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Affordables Moderator
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Discussion Starter #1
Hi All,

I am looking for a good watchmaker to repair an Orient King Diver that is running intermittently. I had sent it out to a well known watchmaker (twice) and it came back no better than when I sent it out. O|

Thanks in advance for your help!

Sincerely,
Griff
 

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Discussion Starter #2
I think I found the problem, the watchmaker overtightened the case back, a piece of the gasket was interfering with the winding rotor. Now I just need to get a new gasket.

Unbelievable...O|

Cheers,
Griff
 

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Discussion Starter #4
Griff - Great Sleuthing! Over tightened screws and case backs can cause havoc in watches. Welcome to a day in the life...
Thank you Henry!
Now I just need to find the right gasket, it must have ripped when it was tightened because it was in 2 pieces. I know silicone grease is used when replacing gaskets, how is it applied? The watch was originally rated for 50m, I would like to make sure the gasket is installed correctly. The problem with the watch originally was rust, I would like to avoid that repair cost in the future!

I have to take some courses... :)

Best regards,
Griff
 

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Griff,

Before the gasket make sure all rust is gone! Any dirt or old grease should be removed to obtain a proper seal.

The right gasket is important. If you cannot obtain an original gasket you may have to take some measurements form the old one and the case to get the best fit.

Gaskets can be lubricated with silicone grease, there are others but silicone grease is fine in this application. It is usually applied by a tool that is basically 2 sponges loaded with silicone inside a plastic container. The gasket is put between the and the container covers are gently turned and pressed to apply the grease. Most material supply houses have them for reasonable cost. If you are only doing one gasket application by hand is fine. Preferably with protective gloves to avoid the introduction of acids and oils from our skin. A light even film is all it takes - if you see a glob it is too much. be aware that silicone grease gets on everything and spreads well so be careful in application and reinstalling your gasket. It's heck to remove.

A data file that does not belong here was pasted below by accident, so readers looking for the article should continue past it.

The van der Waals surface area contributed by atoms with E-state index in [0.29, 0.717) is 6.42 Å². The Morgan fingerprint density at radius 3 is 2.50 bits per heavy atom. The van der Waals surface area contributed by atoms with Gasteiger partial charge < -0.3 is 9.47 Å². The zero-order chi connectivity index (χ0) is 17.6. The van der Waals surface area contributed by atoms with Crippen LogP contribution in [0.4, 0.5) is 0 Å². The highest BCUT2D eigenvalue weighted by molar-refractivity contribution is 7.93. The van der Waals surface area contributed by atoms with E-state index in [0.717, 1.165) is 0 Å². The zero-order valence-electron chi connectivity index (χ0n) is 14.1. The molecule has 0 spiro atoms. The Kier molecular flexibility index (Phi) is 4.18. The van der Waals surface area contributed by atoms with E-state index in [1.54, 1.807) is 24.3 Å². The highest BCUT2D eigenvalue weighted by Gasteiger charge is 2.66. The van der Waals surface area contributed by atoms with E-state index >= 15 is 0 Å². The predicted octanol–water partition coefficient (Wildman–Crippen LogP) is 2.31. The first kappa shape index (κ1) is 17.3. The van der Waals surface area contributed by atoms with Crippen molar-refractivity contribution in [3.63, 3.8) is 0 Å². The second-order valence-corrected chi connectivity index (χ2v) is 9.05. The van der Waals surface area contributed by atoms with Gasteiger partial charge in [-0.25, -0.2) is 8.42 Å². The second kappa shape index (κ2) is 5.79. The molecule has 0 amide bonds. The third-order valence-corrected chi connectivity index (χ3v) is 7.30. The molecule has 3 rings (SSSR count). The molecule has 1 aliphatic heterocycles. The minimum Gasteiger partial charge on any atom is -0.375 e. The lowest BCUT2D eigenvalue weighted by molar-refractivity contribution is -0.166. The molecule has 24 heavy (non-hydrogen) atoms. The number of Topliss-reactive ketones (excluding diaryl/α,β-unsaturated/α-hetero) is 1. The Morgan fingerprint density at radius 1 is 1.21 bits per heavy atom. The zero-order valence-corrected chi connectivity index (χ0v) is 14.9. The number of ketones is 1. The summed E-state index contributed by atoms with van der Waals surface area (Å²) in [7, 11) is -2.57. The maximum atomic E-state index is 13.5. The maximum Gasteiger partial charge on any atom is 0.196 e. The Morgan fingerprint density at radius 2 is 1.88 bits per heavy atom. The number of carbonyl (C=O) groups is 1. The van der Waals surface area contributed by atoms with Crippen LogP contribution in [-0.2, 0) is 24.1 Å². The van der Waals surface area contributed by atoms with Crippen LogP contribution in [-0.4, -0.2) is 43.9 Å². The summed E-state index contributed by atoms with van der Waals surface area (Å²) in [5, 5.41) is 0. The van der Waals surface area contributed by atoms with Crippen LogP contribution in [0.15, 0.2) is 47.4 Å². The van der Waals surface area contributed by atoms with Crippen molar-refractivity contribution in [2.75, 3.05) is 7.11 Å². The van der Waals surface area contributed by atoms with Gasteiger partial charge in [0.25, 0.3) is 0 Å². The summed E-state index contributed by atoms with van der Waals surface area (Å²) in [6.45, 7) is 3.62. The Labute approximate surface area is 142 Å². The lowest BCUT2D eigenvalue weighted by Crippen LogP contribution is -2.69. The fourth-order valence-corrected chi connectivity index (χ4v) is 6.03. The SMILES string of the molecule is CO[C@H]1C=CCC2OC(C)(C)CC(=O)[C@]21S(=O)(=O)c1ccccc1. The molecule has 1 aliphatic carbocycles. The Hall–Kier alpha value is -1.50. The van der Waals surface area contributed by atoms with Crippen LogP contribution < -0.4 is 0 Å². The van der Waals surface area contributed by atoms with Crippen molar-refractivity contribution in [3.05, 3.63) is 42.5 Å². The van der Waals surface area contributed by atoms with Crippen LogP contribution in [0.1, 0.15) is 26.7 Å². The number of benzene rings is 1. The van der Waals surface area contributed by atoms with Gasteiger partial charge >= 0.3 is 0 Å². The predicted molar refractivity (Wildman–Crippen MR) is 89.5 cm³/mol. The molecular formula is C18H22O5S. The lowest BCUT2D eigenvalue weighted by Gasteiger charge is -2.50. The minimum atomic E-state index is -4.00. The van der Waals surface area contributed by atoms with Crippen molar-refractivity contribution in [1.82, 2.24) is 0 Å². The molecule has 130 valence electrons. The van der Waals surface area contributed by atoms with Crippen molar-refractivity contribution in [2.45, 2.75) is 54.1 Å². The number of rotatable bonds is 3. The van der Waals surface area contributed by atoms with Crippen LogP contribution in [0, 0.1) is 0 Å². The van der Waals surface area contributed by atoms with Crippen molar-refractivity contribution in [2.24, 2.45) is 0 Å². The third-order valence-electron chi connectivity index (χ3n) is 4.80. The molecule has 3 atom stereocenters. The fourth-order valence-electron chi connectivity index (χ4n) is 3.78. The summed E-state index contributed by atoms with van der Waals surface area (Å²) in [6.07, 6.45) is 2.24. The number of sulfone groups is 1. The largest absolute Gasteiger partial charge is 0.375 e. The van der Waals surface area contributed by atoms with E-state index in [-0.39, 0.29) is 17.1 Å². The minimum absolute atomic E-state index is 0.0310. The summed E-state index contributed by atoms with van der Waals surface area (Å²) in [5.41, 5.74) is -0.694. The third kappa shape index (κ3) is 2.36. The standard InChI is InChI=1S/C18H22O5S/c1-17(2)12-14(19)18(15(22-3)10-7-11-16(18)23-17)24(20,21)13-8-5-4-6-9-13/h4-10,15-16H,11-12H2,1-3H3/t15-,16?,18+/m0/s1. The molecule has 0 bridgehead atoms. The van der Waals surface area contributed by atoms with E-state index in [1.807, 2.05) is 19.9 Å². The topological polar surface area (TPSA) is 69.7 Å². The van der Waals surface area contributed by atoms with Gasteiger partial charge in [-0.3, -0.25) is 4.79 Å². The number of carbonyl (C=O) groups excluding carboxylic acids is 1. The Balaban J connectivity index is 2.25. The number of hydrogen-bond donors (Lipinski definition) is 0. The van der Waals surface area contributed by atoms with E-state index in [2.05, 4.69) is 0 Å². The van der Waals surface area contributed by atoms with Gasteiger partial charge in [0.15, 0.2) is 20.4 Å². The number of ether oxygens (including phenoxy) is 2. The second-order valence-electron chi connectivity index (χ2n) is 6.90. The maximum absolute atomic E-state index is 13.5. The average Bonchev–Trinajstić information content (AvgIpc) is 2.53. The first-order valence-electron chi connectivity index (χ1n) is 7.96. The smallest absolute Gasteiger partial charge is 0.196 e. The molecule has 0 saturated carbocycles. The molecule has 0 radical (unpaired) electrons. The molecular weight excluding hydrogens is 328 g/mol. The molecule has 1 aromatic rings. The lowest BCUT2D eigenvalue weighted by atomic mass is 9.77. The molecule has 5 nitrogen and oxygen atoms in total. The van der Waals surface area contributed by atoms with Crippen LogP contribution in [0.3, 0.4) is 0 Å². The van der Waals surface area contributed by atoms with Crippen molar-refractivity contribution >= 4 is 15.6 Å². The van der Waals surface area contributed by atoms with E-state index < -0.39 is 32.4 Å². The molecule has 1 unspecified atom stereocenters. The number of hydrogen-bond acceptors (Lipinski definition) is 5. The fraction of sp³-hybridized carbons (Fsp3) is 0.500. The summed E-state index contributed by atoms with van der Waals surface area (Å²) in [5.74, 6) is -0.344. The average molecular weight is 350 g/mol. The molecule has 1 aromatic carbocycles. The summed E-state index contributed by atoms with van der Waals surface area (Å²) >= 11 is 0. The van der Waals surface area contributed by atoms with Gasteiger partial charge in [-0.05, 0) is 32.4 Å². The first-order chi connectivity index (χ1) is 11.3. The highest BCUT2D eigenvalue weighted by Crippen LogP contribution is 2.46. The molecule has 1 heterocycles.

To avoid water resistance issues, watches that are used in or near water should be checked 2x/yr. It is the only way to assure the watch is still resistant to the rating measured. Never wear your watch in the shower - and frankly avoid swimming in it unless necessary. Temperature changes cause just as much trouble.

I have got an article on my web page on water resistance if your interested in more details.

let us know how you make out -
 

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Discussion Starter #6
Thankfully there is no rust, the watchmaker did definitely clean the movement. Except for a little bit of pitting on the rotor it looks very clean.

I will borrow a micrometer from a friend to check the gasket thickness, it is an O ring style, quick measurement indicates 27mm diameter but I will measure it better after I am done regulating the movement.

Thank you for the help with the grease, I appreciate it!!!! :-!

Sincerely,
Griff
 

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Griff

Pitting is a fact of life - as long as the pitting agent is removed you stall it where it is. Nothing else to do.

O ring gaskets types are easier to find. If you use a micrometer watch out as you can crush it and not get a proper measurement (my machinist days talking here) When you measure feel for a slight tug pulling the gasket through the anvils of the micrometer or caliper. The OD is tough to measure for the uninitiated, measure it and compare against the case groove to help "round off" the measurement.

Glad to help let us know how you make out.
 

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Discussion Starter #8
Thank you again for the advice, I appreciate it! :-!

I am wearing the King Diver now, after 2 days I have gotten it regulated to about -5 sec/day, seems pretty consistent too. :) I will see my friend later today, get some measurements and off to order the gasket and grease.

Cheers,
Griff
 
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